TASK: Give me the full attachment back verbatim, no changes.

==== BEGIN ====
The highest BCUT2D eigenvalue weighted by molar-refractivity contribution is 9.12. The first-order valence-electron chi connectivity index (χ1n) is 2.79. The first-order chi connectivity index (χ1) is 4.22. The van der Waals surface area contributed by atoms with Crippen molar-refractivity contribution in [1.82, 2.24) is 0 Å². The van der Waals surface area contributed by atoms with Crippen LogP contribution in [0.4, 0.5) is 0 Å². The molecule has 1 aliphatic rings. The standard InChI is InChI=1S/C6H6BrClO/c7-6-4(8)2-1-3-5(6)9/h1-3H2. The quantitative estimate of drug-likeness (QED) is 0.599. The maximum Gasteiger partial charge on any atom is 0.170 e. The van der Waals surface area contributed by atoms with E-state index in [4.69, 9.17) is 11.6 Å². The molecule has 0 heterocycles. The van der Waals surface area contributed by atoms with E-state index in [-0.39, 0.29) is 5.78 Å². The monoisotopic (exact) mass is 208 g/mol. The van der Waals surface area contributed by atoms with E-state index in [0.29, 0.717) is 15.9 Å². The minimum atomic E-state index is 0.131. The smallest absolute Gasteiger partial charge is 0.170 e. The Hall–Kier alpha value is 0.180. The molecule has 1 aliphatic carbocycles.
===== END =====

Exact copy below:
The highest BCUT2D eigenvalue weighted by molar-refractivity contribution is 9.12. The first-order valence-electron chi connectivity index (χ1n) is 2.79. The first-order chi connectivity index (χ1) is 4.22. The van der Waals surface area contributed by atoms with Crippen molar-refractivity contribution in [1.82, 2.24) is 0 Å². The van der Waals surface area contributed by atoms with Crippen LogP contribution in [0.4, 0.5) is 0 Å². The molecule has 1 aliphatic rings. The standard InChI is InChI=1S/C6H6BrClO/c7-6-4(8)2-1-3-5(6)9/h1-3H2. The quantitative estimate of drug-likeness (QED) is 0.599. The maximum Gasteiger partial charge on any atom is 0.170 e. The van der Waals surface area contributed by atoms with E-state index in [4.69, 9.17) is 11.6 Å². The molecule has 0 heterocycles. The van der Waals surface area contributed by atoms with E-state index in [-0.39, 0.29) is 5.78 Å². The monoisotopic (exact) mass is 208 g/mol. The van der Waals surface area contributed by atoms with E-state index in [0.29, 0.717) is 15.9 Å². The minimum atomic E-state index is 0.131. The smallest absolute Gasteiger partial charge is 0.170 e. The Hall–Kier alpha value is 0.180. The molecule has 1 aliphatic carbocycles.